A day in the life of a medical registrar

14 new patients post-take (1 DOA)
7am consultant rounds
Interviewed by the police
Discussion with an Assistant Coroner
Rescued from a difficult dilemma by one of the geriatricians (again)
Spoke with the hospital Director of Medical Services
AWOL patient urinating on the hospital front lawn
Challenging discussions with families about end-of-life issues
Asked for two consults at 4pm (because my consultant specifically wanted me to ask)
Somehow didn’t get shouted at for the late consults
Finished my ward round after-hours
Left the hospital at 7.30pm

… and very grateful for my fantastic intern Angela!

Leeches in modern medicine

Leeches have been used medicinally for centuries, with their most well-known role in the former practice of blood-letting. In modern medicine, however, the medicinal leech (Hirudo medicinalis) has found a niche role in plastic/reconstructive surgery where it can be used to reduce venous congestion and encourage microcirculation.

medicinal leeches

medicinal leeches

Specially prepared leeches are attached to the relevant part (e.g. at-risk surgical flap) and allowed to feed. Once gorged they detach themselves and are collected for re-use. Heparin wipes may be used at the bite site to prolong the therapeutic anticoagulation effect.

medicinal leeches

At our centre, collected leeches are prepared for re-use by placing in them saline – apparently this encourages them to regurgitate their initial feed. Subsequent feeds are less effective, so after 1-2 feeds the leech is “retired” using concentrated saline and flushed down a sluice sink.

Outdoor smoking bans in NSW

Amendments to the Smoke-free Environment Act 2000 (NSW) will come into force next week, further restricting tobacco smoking in public areas in New South Wales.

Smoking is already banned in enclosed public areas in NSW.

From 7 January 2013, smoking will also be banned in the following outdoor places:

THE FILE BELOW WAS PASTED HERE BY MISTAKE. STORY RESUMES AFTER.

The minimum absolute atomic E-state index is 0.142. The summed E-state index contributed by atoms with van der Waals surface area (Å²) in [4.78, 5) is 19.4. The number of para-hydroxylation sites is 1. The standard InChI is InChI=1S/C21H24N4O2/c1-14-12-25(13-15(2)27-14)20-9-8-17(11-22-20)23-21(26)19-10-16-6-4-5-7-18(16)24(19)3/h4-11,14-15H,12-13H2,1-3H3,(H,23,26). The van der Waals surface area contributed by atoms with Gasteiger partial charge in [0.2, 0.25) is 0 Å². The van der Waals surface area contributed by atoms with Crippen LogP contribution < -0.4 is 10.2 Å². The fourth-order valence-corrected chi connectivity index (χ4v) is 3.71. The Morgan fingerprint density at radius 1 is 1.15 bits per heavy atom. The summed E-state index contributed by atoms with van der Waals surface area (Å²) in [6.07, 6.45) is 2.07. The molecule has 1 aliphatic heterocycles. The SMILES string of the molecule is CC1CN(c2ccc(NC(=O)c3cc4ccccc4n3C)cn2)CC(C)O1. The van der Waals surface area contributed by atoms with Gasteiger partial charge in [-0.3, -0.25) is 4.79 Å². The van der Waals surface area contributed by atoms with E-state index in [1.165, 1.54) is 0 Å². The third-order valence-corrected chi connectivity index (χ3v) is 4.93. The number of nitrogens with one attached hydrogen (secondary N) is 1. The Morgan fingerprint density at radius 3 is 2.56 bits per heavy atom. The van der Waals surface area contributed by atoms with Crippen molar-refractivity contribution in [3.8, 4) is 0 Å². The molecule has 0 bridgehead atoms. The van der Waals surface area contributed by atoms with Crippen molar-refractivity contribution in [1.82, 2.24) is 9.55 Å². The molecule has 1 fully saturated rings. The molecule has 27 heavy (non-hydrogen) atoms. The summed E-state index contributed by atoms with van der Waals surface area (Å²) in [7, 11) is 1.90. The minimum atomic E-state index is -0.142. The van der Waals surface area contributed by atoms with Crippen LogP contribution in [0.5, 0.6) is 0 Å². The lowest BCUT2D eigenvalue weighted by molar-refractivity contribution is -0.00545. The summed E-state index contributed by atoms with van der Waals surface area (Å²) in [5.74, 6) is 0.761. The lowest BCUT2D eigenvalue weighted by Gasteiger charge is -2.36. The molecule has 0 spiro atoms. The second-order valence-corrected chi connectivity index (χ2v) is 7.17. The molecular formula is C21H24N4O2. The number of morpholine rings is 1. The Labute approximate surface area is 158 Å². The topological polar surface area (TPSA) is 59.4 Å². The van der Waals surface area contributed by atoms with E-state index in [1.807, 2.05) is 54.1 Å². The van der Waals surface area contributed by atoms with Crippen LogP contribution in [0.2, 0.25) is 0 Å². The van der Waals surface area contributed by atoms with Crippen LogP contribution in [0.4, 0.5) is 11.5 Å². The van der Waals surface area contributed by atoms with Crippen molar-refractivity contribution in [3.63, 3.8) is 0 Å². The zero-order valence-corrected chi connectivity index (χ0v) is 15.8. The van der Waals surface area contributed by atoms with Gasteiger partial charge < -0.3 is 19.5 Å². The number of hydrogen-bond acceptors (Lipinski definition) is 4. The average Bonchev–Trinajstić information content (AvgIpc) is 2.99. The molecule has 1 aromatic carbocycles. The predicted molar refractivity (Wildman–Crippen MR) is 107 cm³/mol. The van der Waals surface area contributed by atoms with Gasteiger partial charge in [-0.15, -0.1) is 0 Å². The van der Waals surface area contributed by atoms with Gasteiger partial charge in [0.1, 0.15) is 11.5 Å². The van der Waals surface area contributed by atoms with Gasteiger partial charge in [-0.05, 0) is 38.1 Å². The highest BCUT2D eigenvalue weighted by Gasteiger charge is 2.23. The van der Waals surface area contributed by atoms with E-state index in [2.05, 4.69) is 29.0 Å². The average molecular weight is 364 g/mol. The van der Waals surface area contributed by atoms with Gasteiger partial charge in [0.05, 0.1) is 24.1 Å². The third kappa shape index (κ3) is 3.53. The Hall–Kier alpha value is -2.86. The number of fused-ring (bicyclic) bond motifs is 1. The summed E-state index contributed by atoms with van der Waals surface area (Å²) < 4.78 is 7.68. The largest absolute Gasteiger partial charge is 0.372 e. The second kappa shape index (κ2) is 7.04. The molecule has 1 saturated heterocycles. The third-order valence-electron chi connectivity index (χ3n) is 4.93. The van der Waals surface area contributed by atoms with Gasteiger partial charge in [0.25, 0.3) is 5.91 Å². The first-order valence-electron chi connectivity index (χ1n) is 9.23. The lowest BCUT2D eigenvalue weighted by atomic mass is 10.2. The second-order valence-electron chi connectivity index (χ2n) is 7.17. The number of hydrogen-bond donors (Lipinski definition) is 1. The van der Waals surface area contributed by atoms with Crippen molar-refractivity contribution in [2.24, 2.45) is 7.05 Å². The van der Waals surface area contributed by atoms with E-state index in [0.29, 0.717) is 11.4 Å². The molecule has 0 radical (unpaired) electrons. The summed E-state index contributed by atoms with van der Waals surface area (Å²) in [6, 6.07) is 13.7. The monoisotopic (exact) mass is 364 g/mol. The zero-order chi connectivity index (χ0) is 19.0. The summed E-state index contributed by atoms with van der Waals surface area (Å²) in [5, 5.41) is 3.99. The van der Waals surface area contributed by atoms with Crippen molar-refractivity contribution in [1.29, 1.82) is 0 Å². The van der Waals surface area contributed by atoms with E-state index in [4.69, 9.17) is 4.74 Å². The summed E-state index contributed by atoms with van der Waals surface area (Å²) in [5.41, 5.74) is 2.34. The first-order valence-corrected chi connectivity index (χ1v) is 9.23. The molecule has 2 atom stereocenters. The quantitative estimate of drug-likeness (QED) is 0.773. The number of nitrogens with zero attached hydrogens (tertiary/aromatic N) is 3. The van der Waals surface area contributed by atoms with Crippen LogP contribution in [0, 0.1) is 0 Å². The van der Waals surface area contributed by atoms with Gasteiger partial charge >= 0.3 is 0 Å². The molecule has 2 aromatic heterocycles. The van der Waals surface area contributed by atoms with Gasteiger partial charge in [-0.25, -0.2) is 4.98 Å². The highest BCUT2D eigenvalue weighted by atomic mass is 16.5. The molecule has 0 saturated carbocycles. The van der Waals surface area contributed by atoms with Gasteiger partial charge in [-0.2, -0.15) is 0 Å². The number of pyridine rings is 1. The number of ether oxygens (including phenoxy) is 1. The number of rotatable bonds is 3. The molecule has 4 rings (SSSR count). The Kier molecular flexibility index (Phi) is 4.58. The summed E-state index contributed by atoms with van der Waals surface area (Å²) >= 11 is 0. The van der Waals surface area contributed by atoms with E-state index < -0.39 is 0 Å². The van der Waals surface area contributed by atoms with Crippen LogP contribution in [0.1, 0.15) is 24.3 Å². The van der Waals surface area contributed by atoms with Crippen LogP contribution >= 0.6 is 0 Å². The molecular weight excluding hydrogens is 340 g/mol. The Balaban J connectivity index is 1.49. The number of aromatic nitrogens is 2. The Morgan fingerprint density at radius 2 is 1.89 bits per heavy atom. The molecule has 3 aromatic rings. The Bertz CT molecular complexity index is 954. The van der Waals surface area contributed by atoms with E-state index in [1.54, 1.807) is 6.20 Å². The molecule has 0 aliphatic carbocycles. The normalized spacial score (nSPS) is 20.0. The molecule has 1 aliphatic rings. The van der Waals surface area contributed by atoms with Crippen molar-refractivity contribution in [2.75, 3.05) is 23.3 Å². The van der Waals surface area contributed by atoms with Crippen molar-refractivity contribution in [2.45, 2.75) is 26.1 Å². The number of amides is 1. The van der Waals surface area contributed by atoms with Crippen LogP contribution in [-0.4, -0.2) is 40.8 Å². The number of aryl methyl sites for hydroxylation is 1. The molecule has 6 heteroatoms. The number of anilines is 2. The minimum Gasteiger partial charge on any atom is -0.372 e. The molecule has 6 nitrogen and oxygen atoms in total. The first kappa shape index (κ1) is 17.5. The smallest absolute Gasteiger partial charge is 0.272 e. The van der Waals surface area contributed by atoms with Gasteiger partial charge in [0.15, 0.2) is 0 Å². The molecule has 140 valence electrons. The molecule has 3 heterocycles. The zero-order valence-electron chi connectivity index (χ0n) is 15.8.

• within 10 metres of children’s play equipment in outdoor public places
  • public swimming pools
  • spectator areas of sports venues
  • public transport stops/platforms (including bus stops and taxi ranks)
  • within 4 metres of entrances to public buildings

Furthermore, from 6 July 2015 smoking will also be banned in commercial outdoor dining areas (i.e. al fresco).

Australia is a world leader in tobacco harm reduction. It’s good to see further action being taken to protect public health through reducing exposure to second-hand smoke.

More information: health.nsw.gov.au/tobacco/Pages/smokefree-areas-faq.aspx

My colonial medical elective

Now that I’ve finally completed the Sydney Medical Program, it’s about time that I finally post some long-overdue reflections on my elective terms in London and Hong Kong at the start of the year.

The Royal London Hospital (Barts and The London, QMUL)

The Royal London Hospital

My first elective term was spent at The Royal London Hospital under Barts and The London School of Medicine and Dentistry (Queen Mary, University of London). The Royal London Hospital is a 650-bed tertiary hospital and the principal facility of the Barts and The London NHS Trust. It is particularly known as one of London’s major (level one) trauma centres and the home of the London Air Ambulance (Helicopter Emergency Medical Service), however a full range of medical and surgical specialties are represented.

Drs Po and Preston

I was assigned to the gastroenterology team under consultant gastroenterologist Dr Sean Preston. He was an excellent supervisor and I was lucky to have spent quite a lot of time under his guidance during my elective. Dr Roocroft (the F1 house officer) was also a great mentor, teaching me the ins and outs of being a house officer in the NHS.

Work casual

Work attire in NHS hospitals is very appropriately guided by infection control considerations. In summary:

  • no tie
  • sleeves rolled-up to elbows
  • no watch (most male doctors wear their watch on their belt)

The Royal London Hospital

The logic (and comfort) of this policy was such that I continued with this after returning to Sydney, where it was still convention for male doctors to wear ties.

Speaking English

There were a few differences in the medical vocabulary used in the UK, which took a little while for me to get used to. The most prominent ones during my elective were:

bleeper – pager
phlebotomy – venepuncture
OGD (oesophageogastroduodenoscopy) – endoscopy
TTA (to take away) – discharge summary

EastEnders

I alluded in a previous post that I lived in hospital accommodation. Indeed I found myself living in John Harrison House, The Royal London Hospital, Whitechapel E1 2DR for the duration of my stay in London. Whilst relatively cheap (approx. £100/week), it was rather spartan. One of the other JHH residents described living there as punishment for his sins, whilst more colourful language was employed by one of the senior registrars.